alex wrote:Basically, every time you distribute printed copies of the cards, you must also distribute the source files for those cards alongside the cards. So if you send me a deck, I should expect a CD containing the source files for all the card art, or a written offer to download it with specific instructions on how to do so.
Most people/companies wouldn't make that reading. One example is Linux - or almost any software - you getting a distro on a CD doesn't mean that you on the same CD must get the source code to everything within that distro, even if it all was just GPL in theory. Keyword here is what "convey" means. Most interpret is at making the source easily attainable and one having the obligation to share the source.
So my own guess is that you don't break the GPL by getting a deck of playing cards byt not, in that deck, getting the sources. And just as you stated, IANAL....
I would argue that the preferred form of a digital illustration is a layered xcf or kra file, or an svg if it's a vector graphic.
Yes, I don't see how it could mean anything else for anyone that understands the basics of how an illustration is created. It means that layers etc should be intact in a way which makes sense, and if possible, in accordance with what personal style the artist happens to have. Some use layers properly, others use them very chaotic ; ) In either case, as long as the artist doesn't make anything intentionally harder to modify, I think what can be done is done in regards to raster art. 3d-files etc in blender for example, or raster art, is much easier to understand how well and what a source is. When applied on raster this can really only be broken down to layer usage due to the format.
. I would argue that a .psd is not a preferred form because it's a proprietary format which requires proprietary software to edit. This is, at the very least, against the spirit of the GPL.
I would argue a PSD is indeed a preferred form if PSD is what the majority of pro artists use and if that is a format that is industry standard, which it is. Imagine we find a format that is all the way GPL, and an artist that uses it. It is small and obscure, so what good is it if only one single software can open it, and 99% of the worlds artist cant work in it because they don't master that software? That, if anything, defeats the purpose of the GPL....
I do however agree with you ethically, and in theory, I would personally prefer if all artists used open formats, which sadly they don't. That said, I'm forced to have a pragmatic stance...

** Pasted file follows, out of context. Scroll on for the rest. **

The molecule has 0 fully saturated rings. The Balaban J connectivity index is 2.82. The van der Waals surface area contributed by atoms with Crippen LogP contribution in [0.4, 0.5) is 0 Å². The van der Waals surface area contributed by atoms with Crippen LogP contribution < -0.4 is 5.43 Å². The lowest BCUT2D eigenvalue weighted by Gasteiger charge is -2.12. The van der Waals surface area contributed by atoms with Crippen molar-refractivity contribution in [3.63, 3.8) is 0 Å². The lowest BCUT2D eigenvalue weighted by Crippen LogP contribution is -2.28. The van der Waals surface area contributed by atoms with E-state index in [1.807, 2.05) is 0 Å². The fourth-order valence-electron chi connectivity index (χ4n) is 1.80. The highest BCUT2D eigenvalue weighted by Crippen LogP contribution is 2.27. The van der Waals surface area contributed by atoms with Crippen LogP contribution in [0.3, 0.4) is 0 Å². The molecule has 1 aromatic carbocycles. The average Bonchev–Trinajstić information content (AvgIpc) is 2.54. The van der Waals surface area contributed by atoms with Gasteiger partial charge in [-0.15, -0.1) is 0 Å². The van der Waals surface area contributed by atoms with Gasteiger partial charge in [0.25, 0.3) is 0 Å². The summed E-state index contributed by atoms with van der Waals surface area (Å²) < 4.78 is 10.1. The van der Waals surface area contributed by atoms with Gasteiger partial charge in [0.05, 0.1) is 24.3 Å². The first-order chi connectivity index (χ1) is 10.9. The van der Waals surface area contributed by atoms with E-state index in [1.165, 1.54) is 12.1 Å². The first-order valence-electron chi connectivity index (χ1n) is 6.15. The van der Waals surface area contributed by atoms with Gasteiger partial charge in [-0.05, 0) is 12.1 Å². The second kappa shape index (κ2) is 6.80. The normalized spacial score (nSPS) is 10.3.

I would suggest asking artists to use GIMP or Krita to create their works, otherwise people without Photoshop will be prevented from enjoying the benefits of libre art.
Finding good artists that are willing to work for us and which we can afford and that can replicate the style is a pain in the ass and almost mission impossible. (Try, I have, for several years...)
Giving those artists instructions of how to practice their job won't do. 99% of the pros out there don't use GIMP, for a good reason, and even if they could learn they won't just because one client wishes it. We're not in a position to have such demands.
Again, in theory I agree and understand: If we had to candidates and both were of equal skill and equal cost, I would personally pick the GIMP-one.
I completely agree with this. CC-BY-SA is a better way to license artwork than the GPL.
This will happen, as Nico and I chatted today and he raised your thoughts.
(At the time when the project launced BfW wasn't CC, so, I couldn't really re-license it then.)
I think it would be a good start if those who want to participate in this license port declare that they license their works under GNU GPL v2 or later and CC-BY-SA 4.0, so the change can be as smooth as possible.
This decision however has to be made by everyone who contributed to this project individually or their contribution would not be available under the new license. I—who hasn't made any significant contribution to this project yet—hope that those who have, will make a decision in the project's favor.
In regards to our art
To avoid exactly mess like that and problems with hunting down people all over the world/years that have passed the project has always had a clear clause stating that I can re-license it however I want given that 1) the work has been original work that was contributed to the project and 2) the new or additional license is also open source. So, no need for permissions: All art assets that are original work for us is something the project owns and can license however it wants.
(When coming to assets from BfW nobody can ever touch their license except those guys, and how they do it is their problem).
Anyway, another thing I'd like to point out is that the card templates should contain license (and authorship) information. Is this already planned?
Giving credit isn't really necessary within the GPL, but is for social reasons, and more so for legal with a CC-BY-version.
Giving it on site, documents etc is something I think is standard and appreciated. However, as an avid card player I have never seen it given on a card itself, info about who created that template....
Template is considered original art for the project, like any other artwork. It is credited(?), but has had many, many, contributors. Some adjusting 3 pixels, some working on it for weeks. I think Nico did a great job with credits on the arcmage site...